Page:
I disagree. I knew writing instructors who, following S&W, objected to any use of the verb to be as passive, as the article describes.

You may have had rigid writing instructors, but I don't see what that has to do with The Elements of Style.   The book does not present the rules as set in stone, and although Strunk may personally have been an insufferable pedant, White was an extremely talented writer.


karlhenning

  • Guest
Re: Cato's Grammar Grumble
« Reply #1105 on: March 16, 2010, 01:31:24 PM »
Extremely in that phrase strikes me as hyperbolic (almost regardless of what talented writer is being spoken of), but that does not materially alter your point. At the end of the day.

Scarpia

  • Guest
Re: Cato's Grammar Grumble
« Reply #1106 on: March 16, 2010, 01:34:49 PM »
Extremely in that phrase strikes me as hyperbolic (almost regardless of what talented writer is being spoken of), but that does not materially alter your point. At the end of the day.

Well, aside from Charlotte's Web, his job was to produce urbane text for "The New Yorker" whose only salient attribute was style.   Good qualifications for editing TEOS, I would say.

karlhenning

  • Guest
Re: Cato's Grammar Grumble
« Reply #1107 on: March 16, 2010, 02:30:57 PM »
Yes, I don't quarrel over his talent. One of MY stickler teachers (Lord bless 'em, every one) bemoaned overuse of 'very'—use it too often and injudiciously, and you dilute every adjective you use. He'd 've said, Don't say "very talented" where "talented" will serve;  then we don't get cornered into oddness like "extremely talented" for emphasis. How would we distinguish 'extremity' of talent, anyway?

karlhenning

  • Guest
Re: Cato's Grammar Grumble
« Reply #1108 on: March 16, 2010, 03:21:57 PM »
Or, what the heck: super-size me!

Spotswood

  • Guest
Re: Cato's Grammar Grumble
« Reply #1109 on: March 16, 2010, 07:38:23 PM »
You may have had rigid writing instructors, but I don't see what that has to do with The Elements of Style.   The book does not present the rules as set in stone, and although Strunk may personally have been an insufferable pedant, White was an extremely talented writer.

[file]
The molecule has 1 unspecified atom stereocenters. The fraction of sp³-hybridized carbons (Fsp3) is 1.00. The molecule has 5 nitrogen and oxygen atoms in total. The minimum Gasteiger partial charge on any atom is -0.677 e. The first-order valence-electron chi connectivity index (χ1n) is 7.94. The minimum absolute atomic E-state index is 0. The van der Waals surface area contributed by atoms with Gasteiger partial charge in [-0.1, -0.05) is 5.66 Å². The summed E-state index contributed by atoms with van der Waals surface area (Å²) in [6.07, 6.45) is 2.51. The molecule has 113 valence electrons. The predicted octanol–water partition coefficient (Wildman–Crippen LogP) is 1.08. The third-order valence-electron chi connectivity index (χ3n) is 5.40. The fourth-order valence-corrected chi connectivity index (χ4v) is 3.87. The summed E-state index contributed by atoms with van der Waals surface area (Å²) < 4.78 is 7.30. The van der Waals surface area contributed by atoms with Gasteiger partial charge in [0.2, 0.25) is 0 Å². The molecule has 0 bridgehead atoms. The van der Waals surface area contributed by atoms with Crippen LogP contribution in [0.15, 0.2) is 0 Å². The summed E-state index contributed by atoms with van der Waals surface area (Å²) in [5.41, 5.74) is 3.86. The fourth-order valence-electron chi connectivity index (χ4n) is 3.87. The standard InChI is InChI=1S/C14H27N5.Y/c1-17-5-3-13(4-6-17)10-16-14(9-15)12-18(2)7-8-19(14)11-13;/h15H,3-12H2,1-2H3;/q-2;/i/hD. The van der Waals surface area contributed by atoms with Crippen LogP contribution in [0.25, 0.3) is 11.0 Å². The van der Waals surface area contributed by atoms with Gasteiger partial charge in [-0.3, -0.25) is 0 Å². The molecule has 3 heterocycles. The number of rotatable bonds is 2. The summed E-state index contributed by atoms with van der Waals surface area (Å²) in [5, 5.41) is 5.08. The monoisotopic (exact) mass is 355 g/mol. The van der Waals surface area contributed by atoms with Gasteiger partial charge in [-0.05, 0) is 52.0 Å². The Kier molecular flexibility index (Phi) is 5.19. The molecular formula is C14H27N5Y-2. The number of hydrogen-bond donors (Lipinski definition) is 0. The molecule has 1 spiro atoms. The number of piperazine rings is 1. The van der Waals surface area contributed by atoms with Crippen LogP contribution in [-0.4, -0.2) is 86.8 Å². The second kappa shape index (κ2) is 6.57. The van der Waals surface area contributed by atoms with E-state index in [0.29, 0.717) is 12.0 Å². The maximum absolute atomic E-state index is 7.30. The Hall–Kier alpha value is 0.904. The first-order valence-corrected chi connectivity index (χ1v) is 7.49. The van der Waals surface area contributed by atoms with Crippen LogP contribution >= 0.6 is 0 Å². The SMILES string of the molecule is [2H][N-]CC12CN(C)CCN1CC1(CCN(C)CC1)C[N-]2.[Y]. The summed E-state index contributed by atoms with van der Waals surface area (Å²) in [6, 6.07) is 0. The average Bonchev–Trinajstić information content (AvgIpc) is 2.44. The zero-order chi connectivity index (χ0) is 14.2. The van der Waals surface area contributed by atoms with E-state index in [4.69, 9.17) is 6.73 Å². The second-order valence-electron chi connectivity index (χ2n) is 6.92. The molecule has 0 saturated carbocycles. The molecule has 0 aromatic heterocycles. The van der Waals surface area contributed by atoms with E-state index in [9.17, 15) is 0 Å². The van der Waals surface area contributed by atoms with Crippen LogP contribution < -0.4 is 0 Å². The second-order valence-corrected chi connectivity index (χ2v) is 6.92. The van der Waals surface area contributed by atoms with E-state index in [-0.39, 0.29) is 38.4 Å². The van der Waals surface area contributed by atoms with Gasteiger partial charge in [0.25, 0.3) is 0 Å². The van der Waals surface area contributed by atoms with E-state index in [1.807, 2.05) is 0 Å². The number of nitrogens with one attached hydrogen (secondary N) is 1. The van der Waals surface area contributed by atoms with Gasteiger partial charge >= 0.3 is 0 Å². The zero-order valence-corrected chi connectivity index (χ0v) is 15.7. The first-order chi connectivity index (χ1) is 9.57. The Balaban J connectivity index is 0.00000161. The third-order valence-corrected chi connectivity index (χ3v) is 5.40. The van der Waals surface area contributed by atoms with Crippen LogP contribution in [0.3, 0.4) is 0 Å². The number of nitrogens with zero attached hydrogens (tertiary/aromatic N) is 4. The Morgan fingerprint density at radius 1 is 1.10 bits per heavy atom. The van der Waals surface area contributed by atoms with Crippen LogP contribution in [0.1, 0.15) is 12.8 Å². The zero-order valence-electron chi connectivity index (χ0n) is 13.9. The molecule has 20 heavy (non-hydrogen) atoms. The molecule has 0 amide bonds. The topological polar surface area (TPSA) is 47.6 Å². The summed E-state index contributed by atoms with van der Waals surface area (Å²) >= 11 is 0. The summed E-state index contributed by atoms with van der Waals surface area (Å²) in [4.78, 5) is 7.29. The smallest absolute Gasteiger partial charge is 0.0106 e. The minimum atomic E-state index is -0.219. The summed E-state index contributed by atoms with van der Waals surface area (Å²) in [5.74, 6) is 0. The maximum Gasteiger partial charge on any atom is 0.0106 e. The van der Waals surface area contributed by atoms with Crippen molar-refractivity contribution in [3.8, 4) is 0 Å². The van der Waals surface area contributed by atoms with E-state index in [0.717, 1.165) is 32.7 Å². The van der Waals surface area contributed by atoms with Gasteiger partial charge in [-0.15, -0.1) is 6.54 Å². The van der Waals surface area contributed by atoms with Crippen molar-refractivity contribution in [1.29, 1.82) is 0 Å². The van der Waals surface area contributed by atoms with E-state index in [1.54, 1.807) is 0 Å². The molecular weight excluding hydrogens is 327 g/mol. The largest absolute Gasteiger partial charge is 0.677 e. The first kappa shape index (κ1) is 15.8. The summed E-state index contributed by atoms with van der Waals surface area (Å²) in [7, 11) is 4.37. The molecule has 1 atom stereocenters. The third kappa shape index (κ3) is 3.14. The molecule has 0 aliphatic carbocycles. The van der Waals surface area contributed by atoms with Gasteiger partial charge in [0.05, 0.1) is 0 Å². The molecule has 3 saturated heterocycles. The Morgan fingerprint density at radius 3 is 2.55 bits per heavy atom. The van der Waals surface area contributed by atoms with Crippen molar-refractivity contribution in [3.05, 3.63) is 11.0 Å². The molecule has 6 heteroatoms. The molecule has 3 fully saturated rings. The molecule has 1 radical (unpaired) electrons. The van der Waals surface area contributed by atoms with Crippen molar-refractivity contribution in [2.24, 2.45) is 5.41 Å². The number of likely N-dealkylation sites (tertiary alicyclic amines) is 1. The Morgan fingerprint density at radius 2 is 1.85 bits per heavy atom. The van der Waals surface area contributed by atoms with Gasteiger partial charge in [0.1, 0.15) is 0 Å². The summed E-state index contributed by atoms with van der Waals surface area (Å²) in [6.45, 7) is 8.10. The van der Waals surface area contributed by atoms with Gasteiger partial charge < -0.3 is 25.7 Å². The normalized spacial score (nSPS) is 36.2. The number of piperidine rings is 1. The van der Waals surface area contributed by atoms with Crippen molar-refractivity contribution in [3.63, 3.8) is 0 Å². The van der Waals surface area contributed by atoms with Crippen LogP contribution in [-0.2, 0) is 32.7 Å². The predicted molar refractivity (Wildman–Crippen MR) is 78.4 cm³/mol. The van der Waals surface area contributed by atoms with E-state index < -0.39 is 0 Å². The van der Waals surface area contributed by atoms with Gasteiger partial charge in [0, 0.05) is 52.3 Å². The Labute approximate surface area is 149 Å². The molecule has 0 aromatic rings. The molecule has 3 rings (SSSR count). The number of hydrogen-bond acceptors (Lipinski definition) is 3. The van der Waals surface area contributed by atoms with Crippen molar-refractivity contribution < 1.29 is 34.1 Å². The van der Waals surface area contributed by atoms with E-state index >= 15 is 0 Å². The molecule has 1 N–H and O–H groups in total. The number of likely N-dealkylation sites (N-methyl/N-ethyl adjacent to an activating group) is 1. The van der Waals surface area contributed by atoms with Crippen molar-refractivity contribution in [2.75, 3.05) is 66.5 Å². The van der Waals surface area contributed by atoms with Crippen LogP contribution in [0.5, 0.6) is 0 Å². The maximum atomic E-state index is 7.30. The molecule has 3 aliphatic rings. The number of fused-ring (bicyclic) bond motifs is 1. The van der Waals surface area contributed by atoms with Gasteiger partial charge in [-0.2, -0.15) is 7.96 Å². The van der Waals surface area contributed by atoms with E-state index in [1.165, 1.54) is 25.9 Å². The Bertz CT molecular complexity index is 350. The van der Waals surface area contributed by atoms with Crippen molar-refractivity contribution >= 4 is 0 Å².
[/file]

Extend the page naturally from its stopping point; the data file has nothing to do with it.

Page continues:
The point Pullam is making is that it has everything to do with the Elements of Style --- that it has been so influential and its rules have been turned into fetishes, even though they are not esssential. And even if the overempahsis fetish is the fault of the instructors and not the book, the influence of the book still needs to be rolled back. It's still the only style guide a lot of students are exposed to, and I can think of none other that insists so strongly on the use of the active voice. As the author of Lapsing Into a Comma points out, the active voice is overrated.

Pullam does acknowledge that White was a talented writer.

Personally, I found Pullam's article liberating over and above his individual arguments. Filling up on style guide rules --- or even suggestions ---  can lead to a paralysis of perfectionism. You can drive yourself crazy by second guessing every deicision you make on the page.

Scarpia

  • Guest
Re: Cato's Grammar Grumble
« Reply #1110 on: March 16, 2010, 08:53:36 PM »
Personally, I found Pullam's article liberating over and above his individual arguments. Filling up on style guide rules --- or even suggestions ---  can lead to a paralysis of perfectionism. You can drive yourself crazy by second guessing every deicision you make on the page.

I find this argument extremely unconvincing.  The Elements of Style is an extremely concise and only puts forward a set of common sense rules.  It has become popular precisely because it is much less stultifying than all of the alternatives.  And I see no evidence that passive voice has been endangered by this slim volume.  (No pun intended  ;D)